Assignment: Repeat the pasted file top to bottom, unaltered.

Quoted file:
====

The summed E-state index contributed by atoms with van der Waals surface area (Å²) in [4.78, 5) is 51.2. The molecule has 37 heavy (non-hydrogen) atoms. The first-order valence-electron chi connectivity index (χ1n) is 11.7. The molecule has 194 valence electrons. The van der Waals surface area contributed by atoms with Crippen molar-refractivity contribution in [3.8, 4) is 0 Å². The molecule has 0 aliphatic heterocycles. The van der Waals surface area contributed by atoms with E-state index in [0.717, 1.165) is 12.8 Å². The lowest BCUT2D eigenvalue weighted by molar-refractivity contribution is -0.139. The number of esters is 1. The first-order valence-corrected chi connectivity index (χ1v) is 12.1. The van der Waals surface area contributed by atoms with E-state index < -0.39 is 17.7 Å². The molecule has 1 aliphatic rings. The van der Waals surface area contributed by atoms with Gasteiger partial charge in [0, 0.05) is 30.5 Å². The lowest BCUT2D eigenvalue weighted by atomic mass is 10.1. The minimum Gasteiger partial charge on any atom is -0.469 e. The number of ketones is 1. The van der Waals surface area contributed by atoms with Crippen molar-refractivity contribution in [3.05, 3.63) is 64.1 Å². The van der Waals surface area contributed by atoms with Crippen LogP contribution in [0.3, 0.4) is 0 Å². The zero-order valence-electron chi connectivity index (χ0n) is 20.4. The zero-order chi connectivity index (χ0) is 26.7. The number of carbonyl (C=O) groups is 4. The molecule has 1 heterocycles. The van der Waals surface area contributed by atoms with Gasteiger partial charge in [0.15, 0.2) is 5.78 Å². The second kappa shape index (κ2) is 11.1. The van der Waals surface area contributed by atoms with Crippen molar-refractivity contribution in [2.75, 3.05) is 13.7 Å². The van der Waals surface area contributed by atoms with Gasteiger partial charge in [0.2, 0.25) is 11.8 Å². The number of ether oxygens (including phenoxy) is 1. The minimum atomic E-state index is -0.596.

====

The summed E-state index contributed by atoms with van der Waals surface area (Å²) in [4.78, 5) is 51.2. The molecule has 37 heavy (non-hydrogen) atoms. The first-order valence-electron chi connectivity index (χ1n) is 11.7. The molecule has 194 valence electrons. The van der Waals surface area contributed by atoms with Crippen molar-refractivity contribution in [3.8, 4) is 0 Å². The molecule has 0 aliphatic heterocycles. The van der Waals surface area contributed by atoms with E-state index in [0.717, 1.165) is 12.8 Å². The lowest BCUT2D eigenvalue weighted by molar-refractivity contribution is -0.139. The number of esters is 1. The first-order valence-corrected chi connectivity index (χ1v) is 12.1. The van der Waals surface area contributed by atoms with E-state index < -0.39 is 17.7 Å². The molecule has 1 aliphatic rings. The van der Waals surface area contributed by atoms with Gasteiger partial charge in [0, 0.05) is 30.5 Å². The lowest BCUT2D eigenvalue weighted by atomic mass is 10.1. The minimum Gasteiger partial charge on any atom is -0.469 e. The number of ketones is 1. The van der Waals surface area contributed by atoms with Crippen molar-refractivity contribution in [3.05, 3.63) is 64.1 Å². The van der Waals surface area contributed by atoms with Crippen LogP contribution in [0.3, 0.4) is 0 Å². The zero-order valence-electron chi connectivity index (χ0n) is 20.4. The zero-order chi connectivity index (χ0) is 26.7. The number of carbonyl (C=O) groups is 4. The molecule has 1 heterocycles. The van der Waals surface area contributed by atoms with Gasteiger partial charge in [0.15, 0.2) is 5.78 Å². The second kappa shape index (κ2) is 11.1. The van der Waals surface area contributed by atoms with Crippen molar-refractivity contribution in [2.75, 3.05) is 13.7 Å². The van der Waals surface area contributed by atoms with Gasteiger partial charge in [0.2, 0.25) is 11.8 Å². The number of ether oxygens (including phenoxy) is 1. The minimum atomic E-state index is -0.596.